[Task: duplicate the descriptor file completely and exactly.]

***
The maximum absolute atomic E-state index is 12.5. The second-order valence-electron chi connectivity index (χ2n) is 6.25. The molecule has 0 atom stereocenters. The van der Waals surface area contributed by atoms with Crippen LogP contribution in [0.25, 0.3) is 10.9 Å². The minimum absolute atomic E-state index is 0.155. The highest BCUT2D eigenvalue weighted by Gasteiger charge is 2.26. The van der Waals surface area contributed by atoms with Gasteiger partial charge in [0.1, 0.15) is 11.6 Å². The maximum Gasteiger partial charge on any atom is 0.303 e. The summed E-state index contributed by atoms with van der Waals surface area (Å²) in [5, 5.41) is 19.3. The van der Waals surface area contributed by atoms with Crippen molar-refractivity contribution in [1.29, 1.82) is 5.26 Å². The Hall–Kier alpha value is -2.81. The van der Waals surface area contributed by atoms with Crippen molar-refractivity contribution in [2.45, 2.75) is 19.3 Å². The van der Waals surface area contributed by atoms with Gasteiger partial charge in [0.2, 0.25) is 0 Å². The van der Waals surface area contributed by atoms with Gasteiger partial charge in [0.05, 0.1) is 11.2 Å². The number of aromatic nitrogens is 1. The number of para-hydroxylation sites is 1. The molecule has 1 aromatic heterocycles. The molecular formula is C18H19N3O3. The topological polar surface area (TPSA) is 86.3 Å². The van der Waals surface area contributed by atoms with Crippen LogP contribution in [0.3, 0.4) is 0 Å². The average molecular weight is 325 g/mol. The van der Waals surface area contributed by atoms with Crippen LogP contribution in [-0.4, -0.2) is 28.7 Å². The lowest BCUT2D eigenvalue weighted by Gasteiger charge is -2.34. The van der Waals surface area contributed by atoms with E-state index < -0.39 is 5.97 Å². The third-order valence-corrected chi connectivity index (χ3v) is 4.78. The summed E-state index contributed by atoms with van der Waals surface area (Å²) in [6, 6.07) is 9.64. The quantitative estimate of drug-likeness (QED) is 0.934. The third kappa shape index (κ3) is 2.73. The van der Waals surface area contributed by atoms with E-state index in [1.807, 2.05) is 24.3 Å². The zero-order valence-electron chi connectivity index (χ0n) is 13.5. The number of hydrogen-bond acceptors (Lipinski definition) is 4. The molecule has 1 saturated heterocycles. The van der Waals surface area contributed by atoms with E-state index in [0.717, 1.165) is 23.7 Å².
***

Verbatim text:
The maximum absolute atomic E-state index is 12.5. The second-order valence-electron chi connectivity index (χ2n) is 6.25. The molecule has 0 atom stereocenters. The van der Waals surface area contributed by atoms with Crippen LogP contribution in [0.25, 0.3) is 10.9 Å². The minimum absolute atomic E-state index is 0.155. The highest BCUT2D eigenvalue weighted by Gasteiger charge is 2.26. The van der Waals surface area contributed by atoms with Gasteiger partial charge in [0.1, 0.15) is 11.6 Å². The maximum Gasteiger partial charge on any atom is 0.303 e. The summed E-state index contributed by atoms with van der Waals surface area (Å²) in [5, 5.41) is 19.3. The van der Waals surface area contributed by atoms with Crippen molar-refractivity contribution in [1.29, 1.82) is 5.26 Å². The Hall–Kier alpha value is -2.81. The van der Waals surface area contributed by atoms with Crippen molar-refractivity contribution in [2.45, 2.75) is 19.3 Å². The van der Waals surface area contributed by atoms with Gasteiger partial charge in [0.2, 0.25) is 0 Å². The van der Waals surface area contributed by atoms with Gasteiger partial charge in [0.05, 0.1) is 11.2 Å². The number of aromatic nitrogens is 1. The number of para-hydroxylation sites is 1. The molecule has 1 aromatic heterocycles. The molecular formula is C18H19N3O3. The topological polar surface area (TPSA) is 86.3 Å². The van der Waals surface area contributed by atoms with Crippen LogP contribution in [0.3, 0.4) is 0 Å². The average molecular weight is 325 g/mol. The van der Waals surface area contributed by atoms with Crippen LogP contribution in [-0.4, -0.2) is 28.7 Å². The lowest BCUT2D eigenvalue weighted by Gasteiger charge is -2.34. The van der Waals surface area contributed by atoms with E-state index < -0.39 is 5.97 Å². The third-order valence-corrected chi connectivity index (χ3v) is 4.78. The summed E-state index contributed by atoms with van der Waals surface area (Å²) in [6, 6.07) is 9.64. The quantitative estimate of drug-likeness (QED) is 0.934. The third kappa shape index (κ3) is 2.73. The van der Waals surface area contributed by atoms with E-state index in [1.807, 2.05) is 24.3 Å². The zero-order valence-electron chi connectivity index (χ0n) is 13.5. The number of hydrogen-bond acceptors (Lipinski definition) is 4. The molecule has 1 saturated heterocycles. The van der Waals surface area contributed by atoms with E-state index in [0.717, 1.165) is 23.7 Å².